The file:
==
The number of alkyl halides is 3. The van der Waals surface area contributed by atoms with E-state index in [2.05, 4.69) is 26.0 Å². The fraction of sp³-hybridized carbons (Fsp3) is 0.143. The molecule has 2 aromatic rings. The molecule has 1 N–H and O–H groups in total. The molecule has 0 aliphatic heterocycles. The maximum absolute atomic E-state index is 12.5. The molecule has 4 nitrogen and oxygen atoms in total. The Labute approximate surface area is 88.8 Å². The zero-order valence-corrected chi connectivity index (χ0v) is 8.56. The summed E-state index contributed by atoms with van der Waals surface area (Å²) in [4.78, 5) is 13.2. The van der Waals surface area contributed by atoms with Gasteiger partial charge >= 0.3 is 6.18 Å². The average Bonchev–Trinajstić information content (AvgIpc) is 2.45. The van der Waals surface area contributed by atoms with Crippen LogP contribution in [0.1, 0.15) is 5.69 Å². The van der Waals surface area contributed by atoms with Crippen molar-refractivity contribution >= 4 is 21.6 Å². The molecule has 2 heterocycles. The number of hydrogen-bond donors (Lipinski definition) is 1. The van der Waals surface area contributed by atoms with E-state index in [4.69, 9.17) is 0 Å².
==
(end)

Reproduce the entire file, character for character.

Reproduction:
The number of alkyl halides is 3. The van der Waals surface area contributed by atoms with E-state index in [2.05, 4.69) is 26.0 Å². The fraction of sp³-hybridized carbons (Fsp3) is 0.143. The molecule has 2 aromatic rings. The molecule has 1 N–H and O–H groups in total. The molecule has 0 aliphatic heterocycles. The maximum absolute atomic E-state index is 12.5. The molecule has 4 nitrogen and oxygen atoms in total. The Labute approximate surface area is 88.8 Å². The zero-order valence-corrected chi connectivity index (χ0v) is 8.56. The summed E-state index contributed by atoms with van der Waals surface area (Å²) in [4.78, 5) is 13.2. The van der Waals surface area contributed by atoms with Gasteiger partial charge >= 0.3 is 6.18 Å². The average Bonchev–Trinajstić information content (AvgIpc) is 2.45. The van der Waals surface area contributed by atoms with Crippen LogP contribution in [0.1, 0.15) is 5.69 Å². The van der Waals surface area contributed by atoms with Crippen molar-refractivity contribution >= 4 is 21.6 Å². The molecule has 2 heterocycles. The number of hydrogen-bond donors (Lipinski definition) is 1. The van der Waals surface area contributed by atoms with E-state index in [4.69, 9.17) is 0 Å².